“This good fellowship - camaraderie - usually occurring through the similarity of pursuits is unfortunately seldom super-added to love between the sexes, because men and women associate, not in their labors but in their pleasures merely. Where, however, happy circumstances permit its development, the compounded feeling proves itself to be the only love which is strong as death - that love which many waters cannot quench, nor the floods drown, besides which the passion usually called by the name is as evanescent as steam.”
Thomas Hardy, Far from the Madding Crowd
“But some women only require an emergency to make them fit for one.”
Thomas Hardy, Far from the Madding Crowd
“To persons standing alone on a hill during a clear midnight such as this, the roll of the world is almost a palpable movement. To enjoy the epic form of that gratification it is necessary to stand on a hill at a small hour of the night, and, having first expanded with a sense of difference from the mass of civilized mankind, who are diregardful of all such proceedings at this time, long and quietly watch your stately progress through the stars.”
Thomas Hardy, Far from the Madding Crowd
“George's son had done his work so thoroughly that he was considered too good a workman to live, and was, in fact, taken and tragically shot at twelve o'clock that same day—another instance of the untoward fate which so often attends dogs and other philosophers who follow out a train of reasoning to its logical conclusion, and attempt perfectly consistent conduct in a world made up so largely of compromise.”
Thomas Hardy, Far from the Madding Crowd
“I have felt lately, more and more, that my present way of living is bad in every respect.”
Thomas Hardy, Far from the Madding Crowd
tags: life
“What a way Oak had, she thought, of enduring things. Boldwood, who seemed so much deeper and higher and stronger in feeling than Gabriel, had not yet learnt, any more than she herself, the simple lesson which Oak showed a mastery of by every turn and look he gave—that among the multitude of interests by which he was surrounded, those which affected his personal well-being were not the most absorbing and important in his eyes. Oak meditatively looked upon the horizon of circumstances without any special regard to his own standpoint in the midst. That was how she would wish to be”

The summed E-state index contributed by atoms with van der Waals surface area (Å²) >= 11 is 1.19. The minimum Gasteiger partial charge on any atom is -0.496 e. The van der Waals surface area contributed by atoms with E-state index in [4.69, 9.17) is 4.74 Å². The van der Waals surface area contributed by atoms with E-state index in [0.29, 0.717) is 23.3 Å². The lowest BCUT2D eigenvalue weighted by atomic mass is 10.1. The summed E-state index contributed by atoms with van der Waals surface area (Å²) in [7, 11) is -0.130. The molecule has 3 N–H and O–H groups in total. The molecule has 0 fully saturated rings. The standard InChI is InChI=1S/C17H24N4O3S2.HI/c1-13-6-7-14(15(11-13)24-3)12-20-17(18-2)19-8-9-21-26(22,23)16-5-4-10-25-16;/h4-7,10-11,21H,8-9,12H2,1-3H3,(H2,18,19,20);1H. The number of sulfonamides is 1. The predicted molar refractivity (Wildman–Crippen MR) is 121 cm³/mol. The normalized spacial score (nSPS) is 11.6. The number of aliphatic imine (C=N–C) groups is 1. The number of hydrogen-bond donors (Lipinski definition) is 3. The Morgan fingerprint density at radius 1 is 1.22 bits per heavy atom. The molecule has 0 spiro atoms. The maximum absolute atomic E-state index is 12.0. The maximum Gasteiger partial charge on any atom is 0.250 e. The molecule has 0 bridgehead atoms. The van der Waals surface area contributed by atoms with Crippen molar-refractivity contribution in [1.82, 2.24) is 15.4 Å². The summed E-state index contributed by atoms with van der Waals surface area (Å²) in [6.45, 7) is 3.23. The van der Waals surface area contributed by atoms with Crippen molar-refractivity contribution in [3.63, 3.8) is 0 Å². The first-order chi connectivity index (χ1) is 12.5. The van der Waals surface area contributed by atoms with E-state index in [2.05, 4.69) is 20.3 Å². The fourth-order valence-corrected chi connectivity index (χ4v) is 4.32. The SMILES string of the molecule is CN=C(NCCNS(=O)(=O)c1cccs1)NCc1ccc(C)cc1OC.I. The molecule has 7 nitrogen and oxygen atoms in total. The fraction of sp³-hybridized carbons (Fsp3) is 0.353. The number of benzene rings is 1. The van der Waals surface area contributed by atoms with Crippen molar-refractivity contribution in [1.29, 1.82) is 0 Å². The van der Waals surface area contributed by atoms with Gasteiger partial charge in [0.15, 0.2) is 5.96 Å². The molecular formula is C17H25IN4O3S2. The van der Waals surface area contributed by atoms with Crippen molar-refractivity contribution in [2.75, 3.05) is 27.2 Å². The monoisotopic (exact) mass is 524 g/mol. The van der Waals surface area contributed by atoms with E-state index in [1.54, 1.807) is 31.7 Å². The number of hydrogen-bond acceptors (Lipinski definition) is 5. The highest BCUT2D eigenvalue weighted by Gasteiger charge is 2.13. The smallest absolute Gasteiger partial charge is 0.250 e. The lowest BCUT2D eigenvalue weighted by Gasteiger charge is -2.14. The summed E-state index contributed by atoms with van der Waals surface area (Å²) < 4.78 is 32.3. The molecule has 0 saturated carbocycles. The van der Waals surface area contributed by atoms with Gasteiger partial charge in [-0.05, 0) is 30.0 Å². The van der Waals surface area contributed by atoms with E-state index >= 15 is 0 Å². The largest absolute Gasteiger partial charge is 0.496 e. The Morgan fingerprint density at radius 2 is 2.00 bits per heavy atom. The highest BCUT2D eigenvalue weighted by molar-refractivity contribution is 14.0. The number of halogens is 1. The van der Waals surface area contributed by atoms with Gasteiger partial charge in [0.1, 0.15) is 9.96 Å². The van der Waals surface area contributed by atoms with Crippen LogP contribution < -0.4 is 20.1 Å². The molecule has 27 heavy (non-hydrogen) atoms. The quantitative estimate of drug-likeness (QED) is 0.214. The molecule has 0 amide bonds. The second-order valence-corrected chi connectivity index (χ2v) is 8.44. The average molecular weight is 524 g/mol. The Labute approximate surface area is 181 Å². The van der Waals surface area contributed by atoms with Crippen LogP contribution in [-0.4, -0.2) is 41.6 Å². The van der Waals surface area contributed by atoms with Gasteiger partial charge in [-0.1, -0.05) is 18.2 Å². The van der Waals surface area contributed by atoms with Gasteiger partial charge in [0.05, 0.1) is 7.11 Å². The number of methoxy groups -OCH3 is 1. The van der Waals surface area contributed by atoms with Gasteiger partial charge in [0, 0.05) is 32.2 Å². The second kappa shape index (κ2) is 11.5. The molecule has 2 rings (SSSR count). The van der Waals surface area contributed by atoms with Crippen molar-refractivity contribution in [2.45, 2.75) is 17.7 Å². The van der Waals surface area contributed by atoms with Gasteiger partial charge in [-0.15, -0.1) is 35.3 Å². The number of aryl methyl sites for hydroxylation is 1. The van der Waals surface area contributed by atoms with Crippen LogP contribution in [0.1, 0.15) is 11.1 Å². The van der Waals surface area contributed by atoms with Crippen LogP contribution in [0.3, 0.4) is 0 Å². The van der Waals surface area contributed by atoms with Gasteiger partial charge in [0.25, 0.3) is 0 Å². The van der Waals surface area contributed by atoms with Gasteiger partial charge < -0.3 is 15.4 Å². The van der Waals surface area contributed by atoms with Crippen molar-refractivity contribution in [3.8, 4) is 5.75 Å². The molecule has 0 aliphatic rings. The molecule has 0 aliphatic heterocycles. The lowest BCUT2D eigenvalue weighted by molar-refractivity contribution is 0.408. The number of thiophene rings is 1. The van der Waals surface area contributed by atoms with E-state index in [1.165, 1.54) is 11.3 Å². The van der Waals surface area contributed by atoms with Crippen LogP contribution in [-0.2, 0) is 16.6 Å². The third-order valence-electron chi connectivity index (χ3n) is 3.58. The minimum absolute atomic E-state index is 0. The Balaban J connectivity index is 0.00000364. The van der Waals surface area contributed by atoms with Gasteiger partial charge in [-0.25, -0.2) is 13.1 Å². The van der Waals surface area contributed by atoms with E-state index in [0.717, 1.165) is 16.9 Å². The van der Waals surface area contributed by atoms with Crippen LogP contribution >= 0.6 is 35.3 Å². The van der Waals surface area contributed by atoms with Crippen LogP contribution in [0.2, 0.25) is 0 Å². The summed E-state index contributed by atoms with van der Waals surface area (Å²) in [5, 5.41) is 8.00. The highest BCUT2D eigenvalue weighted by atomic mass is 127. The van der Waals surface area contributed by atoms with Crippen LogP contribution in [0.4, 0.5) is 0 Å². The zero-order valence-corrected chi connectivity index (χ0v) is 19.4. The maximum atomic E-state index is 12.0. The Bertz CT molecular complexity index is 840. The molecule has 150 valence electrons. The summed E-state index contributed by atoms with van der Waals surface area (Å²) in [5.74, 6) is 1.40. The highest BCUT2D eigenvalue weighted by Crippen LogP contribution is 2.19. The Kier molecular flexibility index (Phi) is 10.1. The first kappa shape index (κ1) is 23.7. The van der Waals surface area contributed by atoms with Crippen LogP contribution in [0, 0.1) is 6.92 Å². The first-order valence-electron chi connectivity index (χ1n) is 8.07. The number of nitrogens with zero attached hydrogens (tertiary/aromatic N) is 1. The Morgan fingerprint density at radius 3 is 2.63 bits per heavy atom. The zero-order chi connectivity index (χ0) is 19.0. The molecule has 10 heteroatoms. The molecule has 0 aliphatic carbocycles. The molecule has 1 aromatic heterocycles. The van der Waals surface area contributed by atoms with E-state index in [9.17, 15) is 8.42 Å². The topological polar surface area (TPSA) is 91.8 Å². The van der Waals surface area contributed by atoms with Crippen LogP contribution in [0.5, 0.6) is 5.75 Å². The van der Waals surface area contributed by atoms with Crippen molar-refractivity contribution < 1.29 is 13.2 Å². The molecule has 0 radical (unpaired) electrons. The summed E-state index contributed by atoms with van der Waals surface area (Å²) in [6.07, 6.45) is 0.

Thomas Hardy, Far from the Madding Crowd
“They spoke very little of their mutual feelings: pretty phrases and warm attentions being probably unnecessary between such tried friends.”
Thomas Hardy, Far from the Madding Crowd
“Men thin away to insignificance and oblivion quite as often by not making the most of good spirits when they have them as by lacking good spirits when they are indispensable.”
Thomas Hardy, Far from the Madding Crowd
“Many of her thoughts were perfect syllogisms; unluckily they always remained thoughts. Only a few were irrational assumptions; but, unfortunately, they were the ones which most frequently grew into deeds”
Thomas Hardy, Far from the Madding Crowd
“Silence has sometimes a remarkable power of showing itself as the disembodied sould of feeling wandering without its carcase, and it is then more impressive than speech. In the same way to say a little is often to tell more than to say.”
Thomas Hardy, Far from the Madding Crowd
“He wished she knew his impressions, but he would as soon as thought of carrying an odour in a net as of attempting to convey the intangibles of his feeling in the coarse meshes of language. So he remained silent.”
Thomas Hardy, Far from the Madding Crowd
“Troy's deformities lay deep down from a woman's vision, whilst his embellishments were upon the very surface; thus contrasting with homely Oak, whose defects were patent to the blindest, and whose virtues were as metals in a mine.”
Thomas Hardy, Far from the Madding Crowd